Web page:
Rock music helps students and educators explore engineering
As far as chance encounters go, the meeting between AnnMarie Thomas ’01 and Damian Kulash, the lead singer for the rock band OK Go, could not have gone better. Thomas and Kulash first met at a coffee shop after a TED conference and later on a flight from Los Angeles to Minneapolis, where Thomas shared details on her research group, the Playful Learning Lab, which helps PK-12 students and educators create fun, hands-on engineering projects.
“The common theme in our lab is a mix of technology, fun, and STEAM education,” Thomas says, referring to science, technology, engineering, arts, and mathematics. “We’re constantly asking: ‘How can we make education engaging for students and teachers?’”
Kulash was keenly interested, especially since OK Go’s unique, one-take music videos have gained fame for incorporating engineering elements. The band’s 2010 video, “This Too Shall Pass,” created with the help of Media Lab graduates, features a complex Rube Goldberg machine and accumulated more than 58 million views on YouTube.
Thomas and Kulash remained in touch and brainstormed ways to collaborate. The end result is the OK Go Sandbox, a joint effort between the band, the lab, and the engineering departments at the University of St. Thomas in St. Paul, Minnesota, where Thomas is an associate professor.
The OK Go Sandbox is an online portal that uses the band’s videos as starting points to explore various STEAM concepts. Each video is accompanied by a series of activities and challenges designed to analyze the video with a problem-solving lens. The challenges for “This Too Shall Pass” focus on simple machines and their role in complex structures.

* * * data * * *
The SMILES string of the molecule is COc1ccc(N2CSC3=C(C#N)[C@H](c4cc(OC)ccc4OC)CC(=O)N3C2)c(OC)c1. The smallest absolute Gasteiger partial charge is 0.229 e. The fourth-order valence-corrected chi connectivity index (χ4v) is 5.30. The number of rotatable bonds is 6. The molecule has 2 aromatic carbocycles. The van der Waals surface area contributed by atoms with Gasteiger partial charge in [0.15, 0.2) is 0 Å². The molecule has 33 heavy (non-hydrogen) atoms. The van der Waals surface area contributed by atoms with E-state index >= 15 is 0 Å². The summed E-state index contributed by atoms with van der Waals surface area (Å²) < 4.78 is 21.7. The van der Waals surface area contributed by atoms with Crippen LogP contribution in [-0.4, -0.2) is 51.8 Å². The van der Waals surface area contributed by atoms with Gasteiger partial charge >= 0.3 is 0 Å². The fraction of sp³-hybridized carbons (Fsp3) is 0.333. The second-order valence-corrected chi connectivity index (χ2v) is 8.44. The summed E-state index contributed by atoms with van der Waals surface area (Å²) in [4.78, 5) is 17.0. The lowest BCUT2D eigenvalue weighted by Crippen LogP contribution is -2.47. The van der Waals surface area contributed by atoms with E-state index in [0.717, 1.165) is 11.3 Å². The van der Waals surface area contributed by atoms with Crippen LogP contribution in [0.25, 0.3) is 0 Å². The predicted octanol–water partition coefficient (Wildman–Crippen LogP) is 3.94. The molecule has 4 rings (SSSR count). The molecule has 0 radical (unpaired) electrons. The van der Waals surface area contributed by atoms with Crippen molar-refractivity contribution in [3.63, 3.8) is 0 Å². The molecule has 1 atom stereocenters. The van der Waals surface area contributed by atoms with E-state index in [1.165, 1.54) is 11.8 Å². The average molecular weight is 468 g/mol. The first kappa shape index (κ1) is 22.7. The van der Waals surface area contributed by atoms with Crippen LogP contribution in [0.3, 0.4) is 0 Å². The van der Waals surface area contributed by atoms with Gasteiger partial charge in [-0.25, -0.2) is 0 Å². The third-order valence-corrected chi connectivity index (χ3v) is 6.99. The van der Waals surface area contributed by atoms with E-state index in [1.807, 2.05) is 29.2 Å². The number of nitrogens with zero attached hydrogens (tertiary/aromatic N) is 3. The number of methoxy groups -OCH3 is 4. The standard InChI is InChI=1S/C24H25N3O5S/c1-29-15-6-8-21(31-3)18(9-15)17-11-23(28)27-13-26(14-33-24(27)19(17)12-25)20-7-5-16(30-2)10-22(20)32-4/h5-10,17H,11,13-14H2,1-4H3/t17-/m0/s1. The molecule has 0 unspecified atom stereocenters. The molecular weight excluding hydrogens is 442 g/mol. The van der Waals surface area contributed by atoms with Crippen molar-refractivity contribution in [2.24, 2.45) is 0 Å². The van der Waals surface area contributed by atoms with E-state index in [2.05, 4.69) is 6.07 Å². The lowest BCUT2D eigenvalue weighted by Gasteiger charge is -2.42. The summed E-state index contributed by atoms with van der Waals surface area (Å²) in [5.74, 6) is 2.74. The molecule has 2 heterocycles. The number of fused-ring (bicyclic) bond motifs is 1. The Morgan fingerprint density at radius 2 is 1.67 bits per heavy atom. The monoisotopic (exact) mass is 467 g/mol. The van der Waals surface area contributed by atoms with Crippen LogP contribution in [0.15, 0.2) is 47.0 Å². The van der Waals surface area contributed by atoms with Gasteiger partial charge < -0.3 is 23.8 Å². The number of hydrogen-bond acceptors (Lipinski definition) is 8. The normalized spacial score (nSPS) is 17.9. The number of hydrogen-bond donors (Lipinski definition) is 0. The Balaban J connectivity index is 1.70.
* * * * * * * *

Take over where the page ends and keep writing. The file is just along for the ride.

“We want to give teachers whatever tools they need to connect the joy, wonder, and fun in our videos to the underlying concepts that their students are learning,” Kulash says on the Sandbox site.
Each challenge is heavily influenced by students and educators who have to accompany the challenge video shoots and share their expertise and feedback.
“Every time we film a challenge or activity, there is a teacher on set,” Thomas says. “We don’t know the best way to frame these activities — only the students and teachers really do.”
The Playful Learning Lab was created in 2009, the same year that Minnesota added an engineering curriculum to its state-wide K-12 standards. The lab’s other projects include Circus Engineering, which explores equations of motion for circus aerial acts, and a weekly after-school engineering program for deaf middle school students that recreated the Angry Birds video game using plastic balls and cardboard boxes.
Thomas says her hands-on approach to teaching is thanks in large part to her MIT education, especially Professor Emeritus Woodie Flowers SM ’68, SM ’71, PhD ’73.
“Woodie Flowers’ course 2.007 [Design and Manufacturing] was utterly life changing for me,” says Thomas, who majored in ocean engineering (now a part of the Department of Mechanical Engineering) while at MIT. “He had an amazing way of getting you to learn by doing. Before that course, I was afraid to build things. After 2.007, it was ‘Eureka! I know it can do it.’”
This story was originally posted on the Slice of MIT blog.